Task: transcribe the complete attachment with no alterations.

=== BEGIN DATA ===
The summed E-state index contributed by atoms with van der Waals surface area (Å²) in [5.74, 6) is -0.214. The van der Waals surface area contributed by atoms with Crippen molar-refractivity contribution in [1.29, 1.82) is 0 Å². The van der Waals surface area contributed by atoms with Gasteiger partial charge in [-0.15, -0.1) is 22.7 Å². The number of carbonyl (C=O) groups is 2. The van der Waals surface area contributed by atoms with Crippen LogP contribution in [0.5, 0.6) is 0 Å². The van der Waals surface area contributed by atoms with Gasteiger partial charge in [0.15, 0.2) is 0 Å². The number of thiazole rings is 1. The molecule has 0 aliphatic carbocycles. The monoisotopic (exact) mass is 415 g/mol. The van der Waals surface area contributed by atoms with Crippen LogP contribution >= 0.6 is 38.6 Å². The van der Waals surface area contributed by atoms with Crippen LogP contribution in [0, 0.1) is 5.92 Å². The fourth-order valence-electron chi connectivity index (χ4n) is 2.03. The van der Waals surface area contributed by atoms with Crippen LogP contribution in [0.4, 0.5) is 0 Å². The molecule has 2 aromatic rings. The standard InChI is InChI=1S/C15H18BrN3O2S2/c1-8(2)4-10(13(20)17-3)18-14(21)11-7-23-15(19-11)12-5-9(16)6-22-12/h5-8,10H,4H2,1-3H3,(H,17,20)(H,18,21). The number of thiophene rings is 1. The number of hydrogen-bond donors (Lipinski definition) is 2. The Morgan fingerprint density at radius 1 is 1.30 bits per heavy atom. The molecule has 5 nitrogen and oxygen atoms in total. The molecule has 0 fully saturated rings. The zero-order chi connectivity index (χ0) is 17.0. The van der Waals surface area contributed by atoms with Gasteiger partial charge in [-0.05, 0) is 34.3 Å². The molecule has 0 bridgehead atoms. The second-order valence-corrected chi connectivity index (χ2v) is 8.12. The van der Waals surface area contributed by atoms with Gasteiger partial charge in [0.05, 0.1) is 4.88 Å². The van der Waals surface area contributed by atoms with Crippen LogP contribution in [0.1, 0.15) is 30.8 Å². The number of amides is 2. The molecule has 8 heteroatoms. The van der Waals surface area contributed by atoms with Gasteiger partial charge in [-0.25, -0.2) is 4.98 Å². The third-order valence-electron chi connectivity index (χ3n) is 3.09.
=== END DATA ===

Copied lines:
The summed E-state index contributed by atoms with van der Waals surface area (Å²) in [5.74, 6) is -0.214. The van der Waals surface area contributed by atoms with Crippen molar-refractivity contribution in [1.29, 1.82) is 0 Å². The van der Waals surface area contributed by atoms with Gasteiger partial charge in [-0.15, -0.1) is 22.7 Å². The number of carbonyl (C=O) groups is 2. The van der Waals surface area contributed by atoms with Crippen LogP contribution in [0.5, 0.6) is 0 Å². The van der Waals surface area contributed by atoms with Gasteiger partial charge in [0.15, 0.2) is 0 Å². The number of thiazole rings is 1. The molecule has 0 aliphatic carbocycles. The monoisotopic (exact) mass is 415 g/mol. The van der Waals surface area contributed by atoms with Crippen LogP contribution >= 0.6 is 38.6 Å². The van der Waals surface area contributed by atoms with Crippen LogP contribution in [0, 0.1) is 5.92 Å². The fourth-order valence-electron chi connectivity index (χ4n) is 2.03. The van der Waals surface area contributed by atoms with Crippen LogP contribution in [0.4, 0.5) is 0 Å². The molecule has 2 aromatic rings. The standard InChI is InChI=1S/C15H18BrN3O2S2/c1-8(2)4-10(13(20)17-3)18-14(21)11-7-23-15(19-11)12-5-9(16)6-22-12/h5-8,10H,4H2,1-3H3,(H,17,20)(H,18,21). The number of thiophene rings is 1. The number of hydrogen-bond donors (Lipinski definition) is 2. The Morgan fingerprint density at radius 1 is 1.30 bits per heavy atom. The molecule has 5 nitrogen and oxygen atoms in total. The molecule has 0 fully saturated rings. The zero-order chi connectivity index (χ0) is 17.0. The van der Waals surface area contributed by atoms with Gasteiger partial charge in [-0.05, 0) is 34.3 Å². The molecule has 0 bridgehead atoms. The second-order valence-corrected chi connectivity index (χ2v) is 8.12. The van der Waals surface area contributed by atoms with Gasteiger partial charge in [0.05, 0.1) is 4.88 Å². The van der Waals surface area contributed by atoms with Crippen LogP contribution in [0.1, 0.15) is 30.8 Å². The number of amides is 2. The molecule has 8 heteroatoms. The van der Waals surface area contributed by atoms with Gasteiger partial charge in [-0.25, -0.2) is 4.98 Å². The third-order valence-electron chi connectivity index (χ3n) is 3.09.